Haier’s survival strategy to compete with world giants
Abstract: The aim of this paper is to analyze the internationalization of Chinese companies; in particular, the very successful case - the Haier Group. This paper focuses on using a case study methodology to analyze Haier's survival strategy to compete with world giants. The following issues have been addressed to meet the respective objects: first, the Uppsala stages model and Haier's internationalization process; secondly, analysis and evaluation of Haier's strategic internationalization, using Dawar and Frost's survival strategy theory to compare with Haier's internationalization strategy; and finally, to explore the motives underlying Haier's entry strategy and development. Keywords: Internationalization, Uppsala Stages Model, Exporting, Foreign Direct Investment, Joint Venture
Since China’s WTO entry, the Chinese household electrical appliances industry, as well as other industries, is facing the reality of a globalising world economy and multi-global challenges, such as the environmental challenge, the competitive challenge, the collaborative challenge, the organisational challenge, the worldwide learning challenge and the management challenge (Bartlett and Gholshal, 2000). The Haier Group has set up a successful example in facing these realities and challenges. Competing with the global giants, Haier’s strategy mainly concentrates on their constant efforts towards internationalisation. In the past decades China was an insignificant player in international business. China is an underdeveloped country, a major FDI recipient and a late mover, with limited technological innovative capabilities. As for the Chinese internationalisation processes, little research has been conducted until now-- the so-called new era of accelerated internationalisation. This may be mainly because of China’s particular history and geographical situation. The aim of this paper is to apply a case-study approach to assess the relevance of internationalisation models and theories in analysing Haier’s specific empirical evidence.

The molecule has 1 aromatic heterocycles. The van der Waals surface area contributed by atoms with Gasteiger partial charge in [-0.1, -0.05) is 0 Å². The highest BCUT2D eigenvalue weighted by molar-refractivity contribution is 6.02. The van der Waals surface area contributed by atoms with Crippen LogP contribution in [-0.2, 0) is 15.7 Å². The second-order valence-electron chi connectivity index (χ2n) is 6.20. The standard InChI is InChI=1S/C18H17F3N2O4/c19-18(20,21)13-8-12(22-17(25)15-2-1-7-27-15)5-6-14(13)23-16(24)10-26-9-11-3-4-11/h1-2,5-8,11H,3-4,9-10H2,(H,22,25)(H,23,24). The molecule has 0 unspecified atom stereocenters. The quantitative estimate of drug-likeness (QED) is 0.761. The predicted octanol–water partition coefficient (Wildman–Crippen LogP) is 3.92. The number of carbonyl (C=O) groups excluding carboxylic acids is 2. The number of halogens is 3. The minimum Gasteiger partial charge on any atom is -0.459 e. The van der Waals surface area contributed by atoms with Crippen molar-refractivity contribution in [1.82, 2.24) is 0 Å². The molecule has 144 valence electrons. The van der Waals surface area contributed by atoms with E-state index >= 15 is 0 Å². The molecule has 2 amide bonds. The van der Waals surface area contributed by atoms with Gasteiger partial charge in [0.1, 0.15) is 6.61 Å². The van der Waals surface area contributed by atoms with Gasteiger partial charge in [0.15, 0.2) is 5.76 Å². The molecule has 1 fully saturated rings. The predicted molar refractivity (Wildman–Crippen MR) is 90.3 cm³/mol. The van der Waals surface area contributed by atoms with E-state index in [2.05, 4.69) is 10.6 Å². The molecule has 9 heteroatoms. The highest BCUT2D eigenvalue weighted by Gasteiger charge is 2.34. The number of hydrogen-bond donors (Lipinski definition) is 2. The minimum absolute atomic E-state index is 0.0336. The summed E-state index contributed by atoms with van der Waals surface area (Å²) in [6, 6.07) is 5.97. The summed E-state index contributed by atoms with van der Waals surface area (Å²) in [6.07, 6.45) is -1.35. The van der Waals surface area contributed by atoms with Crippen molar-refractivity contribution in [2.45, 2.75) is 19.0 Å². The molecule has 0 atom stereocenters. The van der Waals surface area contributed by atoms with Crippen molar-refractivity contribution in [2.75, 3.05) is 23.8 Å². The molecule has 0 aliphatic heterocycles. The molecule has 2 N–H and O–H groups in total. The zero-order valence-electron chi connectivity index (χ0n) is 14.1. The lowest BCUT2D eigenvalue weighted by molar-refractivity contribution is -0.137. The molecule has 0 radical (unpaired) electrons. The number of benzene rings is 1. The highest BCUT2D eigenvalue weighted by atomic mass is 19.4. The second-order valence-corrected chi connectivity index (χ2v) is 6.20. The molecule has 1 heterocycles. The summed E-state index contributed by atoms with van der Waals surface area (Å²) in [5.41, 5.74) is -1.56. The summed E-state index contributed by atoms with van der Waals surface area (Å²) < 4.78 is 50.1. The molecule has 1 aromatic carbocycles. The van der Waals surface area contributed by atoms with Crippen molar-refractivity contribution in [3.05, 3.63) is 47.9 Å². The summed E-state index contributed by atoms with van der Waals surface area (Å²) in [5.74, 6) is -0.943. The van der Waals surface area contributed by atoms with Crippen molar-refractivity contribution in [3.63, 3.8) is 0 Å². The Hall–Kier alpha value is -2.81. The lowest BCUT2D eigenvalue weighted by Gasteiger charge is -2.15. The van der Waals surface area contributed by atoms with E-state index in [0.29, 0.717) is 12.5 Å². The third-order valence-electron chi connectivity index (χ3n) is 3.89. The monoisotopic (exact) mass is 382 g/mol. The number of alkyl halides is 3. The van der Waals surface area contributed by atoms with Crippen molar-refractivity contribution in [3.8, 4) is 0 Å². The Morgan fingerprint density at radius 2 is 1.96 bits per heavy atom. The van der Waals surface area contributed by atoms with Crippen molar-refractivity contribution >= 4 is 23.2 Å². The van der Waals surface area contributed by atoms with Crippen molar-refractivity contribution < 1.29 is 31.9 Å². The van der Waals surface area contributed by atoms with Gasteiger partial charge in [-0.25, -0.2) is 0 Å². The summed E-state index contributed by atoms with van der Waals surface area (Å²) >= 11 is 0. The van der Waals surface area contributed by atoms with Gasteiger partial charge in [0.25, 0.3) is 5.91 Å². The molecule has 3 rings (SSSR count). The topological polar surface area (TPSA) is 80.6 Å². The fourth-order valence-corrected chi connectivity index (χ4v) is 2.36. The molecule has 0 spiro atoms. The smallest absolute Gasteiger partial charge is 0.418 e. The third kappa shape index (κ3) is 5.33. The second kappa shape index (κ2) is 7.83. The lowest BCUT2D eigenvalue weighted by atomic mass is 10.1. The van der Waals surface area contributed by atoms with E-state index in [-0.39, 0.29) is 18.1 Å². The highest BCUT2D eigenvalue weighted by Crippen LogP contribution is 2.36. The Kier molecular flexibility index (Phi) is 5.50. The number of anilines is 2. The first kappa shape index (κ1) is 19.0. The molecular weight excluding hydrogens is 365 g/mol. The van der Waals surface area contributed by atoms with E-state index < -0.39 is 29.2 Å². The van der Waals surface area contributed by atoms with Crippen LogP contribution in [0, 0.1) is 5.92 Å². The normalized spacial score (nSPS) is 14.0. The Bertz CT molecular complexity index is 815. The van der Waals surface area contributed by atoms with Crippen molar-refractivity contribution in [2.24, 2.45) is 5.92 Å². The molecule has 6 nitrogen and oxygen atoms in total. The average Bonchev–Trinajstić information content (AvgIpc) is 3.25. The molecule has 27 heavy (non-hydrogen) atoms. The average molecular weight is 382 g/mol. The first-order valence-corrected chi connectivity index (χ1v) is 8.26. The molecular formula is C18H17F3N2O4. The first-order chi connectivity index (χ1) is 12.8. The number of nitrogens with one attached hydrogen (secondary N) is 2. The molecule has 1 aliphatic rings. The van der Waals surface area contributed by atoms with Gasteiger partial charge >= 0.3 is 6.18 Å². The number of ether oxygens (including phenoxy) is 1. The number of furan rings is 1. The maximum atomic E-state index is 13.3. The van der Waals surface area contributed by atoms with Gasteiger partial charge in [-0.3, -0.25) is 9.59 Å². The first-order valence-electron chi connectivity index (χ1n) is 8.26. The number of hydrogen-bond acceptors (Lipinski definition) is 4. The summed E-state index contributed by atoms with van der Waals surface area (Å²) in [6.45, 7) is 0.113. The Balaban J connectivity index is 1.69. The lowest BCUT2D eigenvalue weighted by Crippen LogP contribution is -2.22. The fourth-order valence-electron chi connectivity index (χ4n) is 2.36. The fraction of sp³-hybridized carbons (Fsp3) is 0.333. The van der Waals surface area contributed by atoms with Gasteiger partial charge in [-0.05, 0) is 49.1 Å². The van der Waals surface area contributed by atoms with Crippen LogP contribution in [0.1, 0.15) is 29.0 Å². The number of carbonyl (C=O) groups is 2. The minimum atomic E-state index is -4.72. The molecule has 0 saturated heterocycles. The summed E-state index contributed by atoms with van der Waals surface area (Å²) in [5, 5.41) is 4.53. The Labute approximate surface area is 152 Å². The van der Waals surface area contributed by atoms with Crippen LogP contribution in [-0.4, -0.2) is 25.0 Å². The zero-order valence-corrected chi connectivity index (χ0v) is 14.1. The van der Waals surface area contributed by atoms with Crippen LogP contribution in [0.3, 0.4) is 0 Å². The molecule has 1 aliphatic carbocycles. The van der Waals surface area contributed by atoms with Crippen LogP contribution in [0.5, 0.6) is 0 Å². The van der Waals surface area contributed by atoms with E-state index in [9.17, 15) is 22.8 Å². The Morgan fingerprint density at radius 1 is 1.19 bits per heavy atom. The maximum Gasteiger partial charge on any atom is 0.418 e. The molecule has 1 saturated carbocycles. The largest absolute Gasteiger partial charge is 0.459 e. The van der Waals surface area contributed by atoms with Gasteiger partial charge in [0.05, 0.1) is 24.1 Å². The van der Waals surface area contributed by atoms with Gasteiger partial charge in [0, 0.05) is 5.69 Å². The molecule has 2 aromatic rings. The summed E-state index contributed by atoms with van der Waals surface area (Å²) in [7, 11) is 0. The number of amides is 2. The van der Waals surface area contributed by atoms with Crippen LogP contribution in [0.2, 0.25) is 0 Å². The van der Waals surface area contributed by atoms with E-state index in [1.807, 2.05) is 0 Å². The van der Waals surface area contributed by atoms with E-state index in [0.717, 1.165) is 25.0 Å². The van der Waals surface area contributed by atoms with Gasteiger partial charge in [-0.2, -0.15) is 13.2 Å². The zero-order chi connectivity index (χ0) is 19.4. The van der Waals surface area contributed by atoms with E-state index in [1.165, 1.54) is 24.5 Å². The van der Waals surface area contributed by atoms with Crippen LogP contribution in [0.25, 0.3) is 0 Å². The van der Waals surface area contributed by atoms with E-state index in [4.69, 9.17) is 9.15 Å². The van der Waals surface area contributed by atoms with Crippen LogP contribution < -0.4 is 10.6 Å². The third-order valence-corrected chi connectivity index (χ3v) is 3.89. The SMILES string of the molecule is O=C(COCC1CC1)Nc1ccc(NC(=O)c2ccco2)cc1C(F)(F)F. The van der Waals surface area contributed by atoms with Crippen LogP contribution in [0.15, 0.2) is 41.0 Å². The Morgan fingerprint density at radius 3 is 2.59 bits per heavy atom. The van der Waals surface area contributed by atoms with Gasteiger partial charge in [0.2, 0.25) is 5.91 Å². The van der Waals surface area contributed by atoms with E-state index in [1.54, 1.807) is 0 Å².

The Uppsala stages model and Haier’s internationalisation process
FDI: foreign direct investment
The basic assumption of the Uppsala model is that companies are expected to follow a sequence from low to high commitment modes of operation and enter new markets with successively greater psychic distance. The stages are: No regular export activities—Export via independent representatives—Establishment of an overseas sales subsidiary—Overseas production (Andersen, 1993). Haier’s internationalisation process generally complies with this model in two distinguishing aspects: exporting and FDI.
QGRF, predecessor of the Haier Group, started to export in 1986.From the establishment of the Haier Group in 1992 till the year 2000, Haier’s total exporting revenue rose to US $2.8 million, to over 160 countries and regions. The exported items were refrigerators, washing machines, freezers, air conditioners etc., in white, black and cream, 69 types, 10800 items. Haier exported 60% to European countries, 20% to Japan, 16% to Southeast Asia, and 4% to other places. Haier owns 56 trading centres, 11976 service centres, and 38000 sale offices abroad. Exporting helped Haier to gain their marketing share in the international market and prompt Haier’s brand to worldwide customers. The exporting records are presented in Table1. Table1: Records of Haier’s exporting Year Amount (US$) 1986 300, 000 1993 1,800, 000 1994 1,840, 000 1995 4,200, 000 1996 5,000, 000 1997 5,636, 000 1998 7,565, 000 1999 1.38bn 2000 2.8bn
In line with the Uppsala model Haier started their internationalisation through exporting. It was sporadic and in limited quantities via agents before the establishment of the Group. Having started its exporting as indirectly (i.e. QGRF), the Group quickly moved to exporting directly. These gradually stage transition allowed Haier...
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